'THE NEW WAVES': 12 Spanish premieres





Rendir los machos, by David Pantaleón

Seville, 15th September - The 18th Seville European Film Festival. ‘This is European Cinema’, to be held from the 5th to the 13th of November, presents the titles that make up The New Waves section, one of the most emblematic and most representative of the spirit of the SEFF.

The backing of the main awards collected in the current festival season, bearing significant value, is the seal of approval for this section, which brings together the latest Camera d'Or and the Grand Prize at the Cannes Critics' Week, the Cristal for Best Film at Annecy, the Grand Jury Prize at Sundance, the Best Film at Sarajevo and the Grand Jury Prize at Sundance.

As a whole, the selection of The New Waves, made up of 12 films which will be screened for the first time in Spain, provides a suggestive look at the challenges that are currently at the forefront of European debate, such as immigration, refugees, the fight for real equality for women, the rise of populism and the people' s identity in the face of the globalising invasion. All of these themes will be addressed in some cases by newcomers to the film scene, with an unmistakable desire to bring new approaches, and in other cases by veterans like Mathieu Amalric or Kornél Mundruczó. In addition, some of the films in this section are by directors of non-European origins and backgrounds who, through their singularity, fuel the debate on identity in a mixed-race Europe.

The New Waves, a platform for new Spanish cinema

After welcoming the debuts of such important filmmakers as Luis López Carrasco, Lois Patiño and León Siminiani, the New Waves once again opts for a new Spanish director to inaugurate this selection of titles. After an award-winning career in the world of short films, Canarian David Pantaleón arrives at the Seville European Film Festival with the world premiere of his debut feature, Rendir los machos, as the opening film of The New Waves. Set in Fuerteventura, this is a sort of long journey on foot starring two brothers who must come to an agreement to collect the inheritance of their recently deceased father, a wealthy cattle farmer and cheese producer.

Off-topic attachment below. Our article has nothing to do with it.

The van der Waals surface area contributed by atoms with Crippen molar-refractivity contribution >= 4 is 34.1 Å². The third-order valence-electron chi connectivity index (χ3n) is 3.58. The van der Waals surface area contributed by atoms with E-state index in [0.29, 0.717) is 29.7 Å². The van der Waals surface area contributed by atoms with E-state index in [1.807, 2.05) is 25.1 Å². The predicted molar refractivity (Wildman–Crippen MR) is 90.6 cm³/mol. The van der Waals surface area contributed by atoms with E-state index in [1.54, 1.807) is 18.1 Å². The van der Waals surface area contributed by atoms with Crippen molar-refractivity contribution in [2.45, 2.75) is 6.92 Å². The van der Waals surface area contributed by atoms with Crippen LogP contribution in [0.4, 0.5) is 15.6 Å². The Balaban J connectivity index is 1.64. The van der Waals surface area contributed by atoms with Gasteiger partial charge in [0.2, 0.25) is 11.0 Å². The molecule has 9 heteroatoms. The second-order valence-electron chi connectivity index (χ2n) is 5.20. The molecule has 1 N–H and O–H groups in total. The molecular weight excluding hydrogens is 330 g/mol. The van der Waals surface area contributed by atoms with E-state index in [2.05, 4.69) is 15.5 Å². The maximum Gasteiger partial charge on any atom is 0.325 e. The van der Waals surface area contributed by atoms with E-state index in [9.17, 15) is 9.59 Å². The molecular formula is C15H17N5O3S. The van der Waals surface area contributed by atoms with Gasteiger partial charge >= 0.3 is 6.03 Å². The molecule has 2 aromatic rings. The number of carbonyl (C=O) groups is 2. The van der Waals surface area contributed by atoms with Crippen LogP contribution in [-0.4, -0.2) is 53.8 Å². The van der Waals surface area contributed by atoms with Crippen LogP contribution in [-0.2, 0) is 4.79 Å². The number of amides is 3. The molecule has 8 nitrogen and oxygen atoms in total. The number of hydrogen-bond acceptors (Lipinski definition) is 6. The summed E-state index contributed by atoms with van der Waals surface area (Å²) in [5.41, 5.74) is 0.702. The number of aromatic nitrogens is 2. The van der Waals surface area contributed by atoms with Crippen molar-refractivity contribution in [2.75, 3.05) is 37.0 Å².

Europe as a refuge: from Turkey to Afghanistan

FleeFlee by Jonas Poher Rasmussen

In its aim to approach the lives of refugees from unfamiliar languages, this year's edition of the New Waves offers two titles, Flee and Europa.

With three awards at the Annecy Festival and the Grand Jury Prize at Sundance, Flee, by Danish director Jonas Poher Rasmussen, tells the story of a young gay man's epic flight from Afghanistan. Halfway between animation and documentary, Rasmussen brings to the big screen the true story of a friend who, in the midst of the Soviet invasion in the 1980s, sought refuge abroad.

In Europa, Heider Rashid uses the story of his own father, an Iraqi refugee, to portray the odyssey of thousands of people on the border between Turkey and Bulgaria. Using the technique of the subjective camera, which films at close range to the performer, the film offers an immersive experience in the journey of a young man trying to survive the laws of the forest and the persecution of border patrols.

European cinema's biggest names

EvolutionEvolution by Kornél Mundruczó 

Winner of the Special Jury Prize in Seville 2010 with Tender Son, the Hungarian Kornél Mundruczó returns to Seville with Evolution, in which he travels from the Second World War to present-day Berlin through three generations of the same family, unable to reconcile with the wounds of the past and the horror suffered during the Holocaust.